Second, the idea of reverting to one’s origin was deeply ingrained in traditional Chinese culture. Even if employees in the capital held high posts, they would choose to rent and then buy a home in their hometown for settling down in after retirement.

Last, the thriving commodity economy in the Tang capital led to a boom of rental businesses and provided a convenient solution for the housing needs of officials.

Public housing, beyond
In addition to renting, officials were also permitted to build estates themselves. In the Tang Dynasty, when the system of land equalization was advocated, officials would be allotted permanently owned land, rank-determined land or housing land when they took office.


According to the New Book of Tang: Biography of Guo Yuanzhen, for instance, during the reign of Empress Wu Zetian (684-704), Minister of War Guo Yuanzhen was promoted to the position of Chancellor. When he relocated, he built an official residence himself.

Besides, some officials also bought estates. According to the Old Book of Tang: Biography of Bai Juyi, during the first year of Emperor Muzong’s reign (821-824), Bai bought the estate owned by official Yang Ping in Luoyang, Henan Province. He was old then, so he purchased the house to settle down and enjoy the last years of his life.

Sometimes the emperor would reward excellent service by gifting a house, but only a few high-ranking officials had this opportunity. In fact, granting a homestead was historically an important way for ancient Chinese emperors to reward their subordinates, and the practice was not unique to the Tang Dynasty.

Estates were given to officials for various reasons. Some won the honor for their contributions, some were merely favored by the emperor, and some homesteads were allotted to pacify troublemakers and political rivals.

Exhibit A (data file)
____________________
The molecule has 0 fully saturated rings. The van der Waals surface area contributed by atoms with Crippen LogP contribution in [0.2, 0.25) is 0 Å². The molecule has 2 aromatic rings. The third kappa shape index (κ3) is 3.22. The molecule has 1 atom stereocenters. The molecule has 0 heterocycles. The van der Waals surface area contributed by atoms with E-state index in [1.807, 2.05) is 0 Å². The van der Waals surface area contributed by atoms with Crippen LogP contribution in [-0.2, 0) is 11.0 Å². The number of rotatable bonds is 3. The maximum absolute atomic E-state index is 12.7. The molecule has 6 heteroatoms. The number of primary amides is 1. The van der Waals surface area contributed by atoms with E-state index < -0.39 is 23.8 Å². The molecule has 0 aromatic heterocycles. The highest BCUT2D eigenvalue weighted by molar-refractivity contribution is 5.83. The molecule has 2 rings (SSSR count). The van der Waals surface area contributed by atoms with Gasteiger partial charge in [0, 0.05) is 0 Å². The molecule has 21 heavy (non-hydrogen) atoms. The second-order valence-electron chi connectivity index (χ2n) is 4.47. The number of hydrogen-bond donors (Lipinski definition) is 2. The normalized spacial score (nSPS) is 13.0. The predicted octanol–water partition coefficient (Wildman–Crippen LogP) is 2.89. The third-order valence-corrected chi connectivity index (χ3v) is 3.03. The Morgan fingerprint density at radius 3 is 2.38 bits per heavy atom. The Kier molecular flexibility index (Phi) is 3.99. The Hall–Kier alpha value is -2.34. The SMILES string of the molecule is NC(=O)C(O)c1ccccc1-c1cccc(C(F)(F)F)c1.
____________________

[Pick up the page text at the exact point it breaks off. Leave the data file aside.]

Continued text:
For example, during the reign of Emperor Xuanzong (712-755), Du Xian first served as protector-general of Anxi County in Gansu Province. He was later promoted to a much higher post for his meritorious military service in suppressing a rebellion and given a residence by the emperor.

When Empress Wu Zetian was on the throne, detective Di Renjie was head of the Secretariat. Thinking highly of him, the empress conferred a homestead on him to show her favor.

In the two cases, the estate itself and its ownership were both granted to the officials, so it could be inherited by their descendants. In other instances, officials were only given the right to live in the homes, which remained the property of government.

In this case, it was officials who applied to the court for housing, and the emperor gave approval after going through a few procedures.

For example, during the reign of Emperor Xuanzong, poet and Chancellor Zhang Jiuling requested that the emperor grant him a residence and finally got permission. He had the right to live in and use the home, but he did not own it.

Although officials in the Tang Dynasty resided in multiple ways, the patterns were markedly different from those in the Han and Wei, Jin dynasties. Nonetheless, the practice of publicly funded housing was not brought to an end, as in the case of territorial representatives sent to the capital every year and officials temporally summoned to the capital. The residences were like modern-day state-owned guesthouses.

All in all, in the Tang Dynasty, forms of housing for government officials were diversified, but renting and public housing were the most common ways. This was not only related to the development of the dynasty but also to the evolution of the official system. It had profound effects on the official housing system of the subsequent Song, Yuan and even Ming, Qing dynasties (960-1911).

Tian Zhiguang and Yang Guozhen are from the School of History and Culture at Henan University.